‘Me Watching Y’all Cry Over a Robot Scooping Red Paint’: Sun Yuan and Peng Yu Installation Becomes Bizarre Viral Hit on Social Media

Sun Yuan and Peng Yu’s installation Can’t Help Myself (2016–19) is one of the most fondly remembered works from the 2019 Venice Biennale, and it has found a new afterlife in the most unexpected of places: TikTok. Now, with the piece going viral on that app, it has also found a wide following on Twitter, where users circulated misinformation about the piece and faced the scorn of others seeking to correct them.

In November, video of the Venice installation, which features a robotic arm that repeatedly swirls around and scrapes up a dark red substance resembling blood, became a meme of sorts on TikTok, with users setting it to sad music. “It used to be so clean..,” wrote one user with the handle @julia_bernard_, whose TikTok featuring the downcast Patrick Watson song “Je te lesserai les mots” has since accrued more than 262,000 likes.

That TikTok seems to have spurred others to add their own commentary about the work, finding unusual forms of empathy with the machine. “‘a piece of art won’t hurt you,’” jokingly wrote the user @anike_edits, along with an edit of the Lana Del Rey song “Dealer.” “this is what trauma feels like. you can sweep it away but it’s always there no matter what you do,” wrote @0peachsoda. “You can feel its agony,” wrote @autisticqueen, casting video of the work to the TikTok-famous song “Arcade” by Duncan Laurence.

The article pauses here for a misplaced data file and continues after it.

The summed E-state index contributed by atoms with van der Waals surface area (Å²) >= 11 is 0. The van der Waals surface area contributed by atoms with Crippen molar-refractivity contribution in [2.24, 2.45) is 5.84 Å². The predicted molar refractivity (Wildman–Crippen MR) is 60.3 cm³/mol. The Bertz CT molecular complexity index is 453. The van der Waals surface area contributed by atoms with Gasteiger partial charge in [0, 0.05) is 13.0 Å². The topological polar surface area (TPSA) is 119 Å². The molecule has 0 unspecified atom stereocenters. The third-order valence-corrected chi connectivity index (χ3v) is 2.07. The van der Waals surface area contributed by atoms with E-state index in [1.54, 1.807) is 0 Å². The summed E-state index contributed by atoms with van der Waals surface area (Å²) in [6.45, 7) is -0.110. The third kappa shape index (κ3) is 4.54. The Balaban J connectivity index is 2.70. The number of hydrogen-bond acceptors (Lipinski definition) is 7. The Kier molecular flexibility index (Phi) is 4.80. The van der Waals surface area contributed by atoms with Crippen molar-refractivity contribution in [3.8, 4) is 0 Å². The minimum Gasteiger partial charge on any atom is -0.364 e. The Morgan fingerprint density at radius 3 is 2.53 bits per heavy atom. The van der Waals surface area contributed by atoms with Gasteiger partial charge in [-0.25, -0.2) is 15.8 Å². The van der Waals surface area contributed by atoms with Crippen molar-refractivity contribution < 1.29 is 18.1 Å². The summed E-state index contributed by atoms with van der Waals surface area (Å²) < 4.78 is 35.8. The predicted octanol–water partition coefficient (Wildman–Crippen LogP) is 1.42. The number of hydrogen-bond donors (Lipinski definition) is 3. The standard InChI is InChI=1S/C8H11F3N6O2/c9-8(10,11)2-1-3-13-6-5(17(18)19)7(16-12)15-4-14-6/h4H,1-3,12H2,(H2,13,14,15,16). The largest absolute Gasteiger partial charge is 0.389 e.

Others simply could not believe fellow TikTokers were falling for the piece. “me watching y’all cry over a robot scooping red paint,” wrote @avenugly, who filmed herself collapsing on the floor laughing for a TikTok that now has about 500,000 more likes than the one that made the Sun and Peng work go viral.

@avenugly“it looks so. . .tired” LMAOOOO♬ XD – El gato pro 777